In an effort to crackdown on impaired driving, the Federal government introduced Bill C-46, which was passed in June.
The new impaired driving laws came into effect on December 18th, 2018 across Canada. The new laws allow police to demand breath tests from drivers without probable cause, but young people might be at a greater disadvantage.
Legislation under Bill C-46 states that it is a criminal offence to have too high of a blood alcohol level within two-hours of driving.
This two hour rule means police can show up at a suspect’s homes, workplace, or wherever they happen to be at the given time.
These impaired-driving laws which followed the legalization of Cannabis, have made Canada’s laws amongst the toughest in the world.
The new laws have created some outrage from the public, with many seeing this as a form of “over-policing” and a legal form of “carding”.
There is uncertainty on how this will affect young people and visible minorities.
In an interview with Alexander Shvarts, a sociology professor at Humber College, he notes that the current relationship between young people and racial minority groups have experienced a lot of tension over the decades due to the panic about youth crime created by politicians and the media.
There are also concerns that police will be more likely to target youth and minorities because of misconceptions about drug and alcohol use within this demographic.
According to Shvarts, “The new impaired driving laws have increased police powers to allow them to stop people without cause in order to check their drug or alcohol blood level…There is also a valid cause for concern that they will target youth disproportionately as well because of the perception that youth are much more likely to do drugs and drink and then get behind the wheel.”
Concerns about the new laws affecting low-income and high-crime areas are also being voiced due to higher rates of police misconduct within these groups.
According to the ongoing human rights commissioner’s report, cases of police misconduct including unjustified and inappropriate searches are higher in low-income & high-crime communities, and amongst visible minorities.
The report is a result of accumulating allegations of racial profiling by Toronto Police.
The review finds that members of the black community were especially overrepresented in SIU cases involving Toronto police officers over the last 7 years.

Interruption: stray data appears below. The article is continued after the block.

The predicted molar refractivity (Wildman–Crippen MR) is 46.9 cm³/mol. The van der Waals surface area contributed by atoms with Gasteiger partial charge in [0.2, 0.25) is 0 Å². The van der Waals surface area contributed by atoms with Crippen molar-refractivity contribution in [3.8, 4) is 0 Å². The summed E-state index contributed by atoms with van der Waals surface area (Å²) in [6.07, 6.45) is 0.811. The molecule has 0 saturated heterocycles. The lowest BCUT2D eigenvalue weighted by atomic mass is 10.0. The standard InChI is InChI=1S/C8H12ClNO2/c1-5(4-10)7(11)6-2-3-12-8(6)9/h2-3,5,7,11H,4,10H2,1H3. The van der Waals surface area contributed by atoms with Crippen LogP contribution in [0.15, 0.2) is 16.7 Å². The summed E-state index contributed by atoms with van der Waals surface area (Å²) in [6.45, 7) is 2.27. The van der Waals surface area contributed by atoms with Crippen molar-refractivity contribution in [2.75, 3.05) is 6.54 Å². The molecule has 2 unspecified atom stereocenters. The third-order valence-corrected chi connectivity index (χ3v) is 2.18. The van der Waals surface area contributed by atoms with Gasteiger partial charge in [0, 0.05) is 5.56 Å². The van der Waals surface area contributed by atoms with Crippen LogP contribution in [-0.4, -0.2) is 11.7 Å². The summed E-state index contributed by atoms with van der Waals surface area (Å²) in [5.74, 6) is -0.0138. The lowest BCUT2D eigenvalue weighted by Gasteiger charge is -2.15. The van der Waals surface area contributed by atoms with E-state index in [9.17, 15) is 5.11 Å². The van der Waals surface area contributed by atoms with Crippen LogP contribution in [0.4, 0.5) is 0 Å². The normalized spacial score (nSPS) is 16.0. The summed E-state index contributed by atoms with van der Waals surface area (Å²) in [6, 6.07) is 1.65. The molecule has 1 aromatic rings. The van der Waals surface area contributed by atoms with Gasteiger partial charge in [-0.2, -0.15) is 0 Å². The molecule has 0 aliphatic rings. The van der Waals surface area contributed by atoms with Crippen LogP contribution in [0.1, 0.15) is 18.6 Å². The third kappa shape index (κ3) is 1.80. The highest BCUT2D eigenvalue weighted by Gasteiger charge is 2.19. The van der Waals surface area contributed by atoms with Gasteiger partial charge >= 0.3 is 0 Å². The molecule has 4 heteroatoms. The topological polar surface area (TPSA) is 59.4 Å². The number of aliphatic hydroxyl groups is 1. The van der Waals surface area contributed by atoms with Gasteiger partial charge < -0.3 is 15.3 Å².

Questions are also being raised about the possibility of having a disproportionate number of ride check stops in specific Toronto neighbourhoods.
“Civil rights groups do have a right to be concerned because based on the report that just came out proving systemic racism and racial profiling in policing in Ontario and Toronto, especially in terms of stopping, carding, and charging racial minority groups at a disproportionate rate, there is a fear that this will now happen with cops stopping racial minority drivers disproportionately to check for intoxication without probable cause.” says Shvarts.
According to lawyers, the new legislation is unconstitutional, and could result in wrongful convictions.
“From the police and politicians’ perspective, they believe that this will decrease the likelihood that people will risk getting behind the wheel while intoxicated, and that the police will be able to catch more offenders. I think that the new laws may eventually be challenged under the Charter of Rights and Freedoms.” says Shvarts.
Jack West, a Humber professor in Police Foundations points out that these new laws can invite a Charter Challenge, however he believes the legislation is for the benefit and safety of Canadian motorists.
“With my 40 years of experience, I have found young people support the fight against drinking and driving, both alcohol and drugs. One person is killed everyday as a result of an impaired driver.”
He also notes that the relationship between police and young people are dependent on one’s experience with police.
“I don’t see a lot of police demanding a breath sample unless there are signs of symptoms of consuming alcohol or drugs. The same thing is happening in the UK. Impairment has dropped as a result.” says West.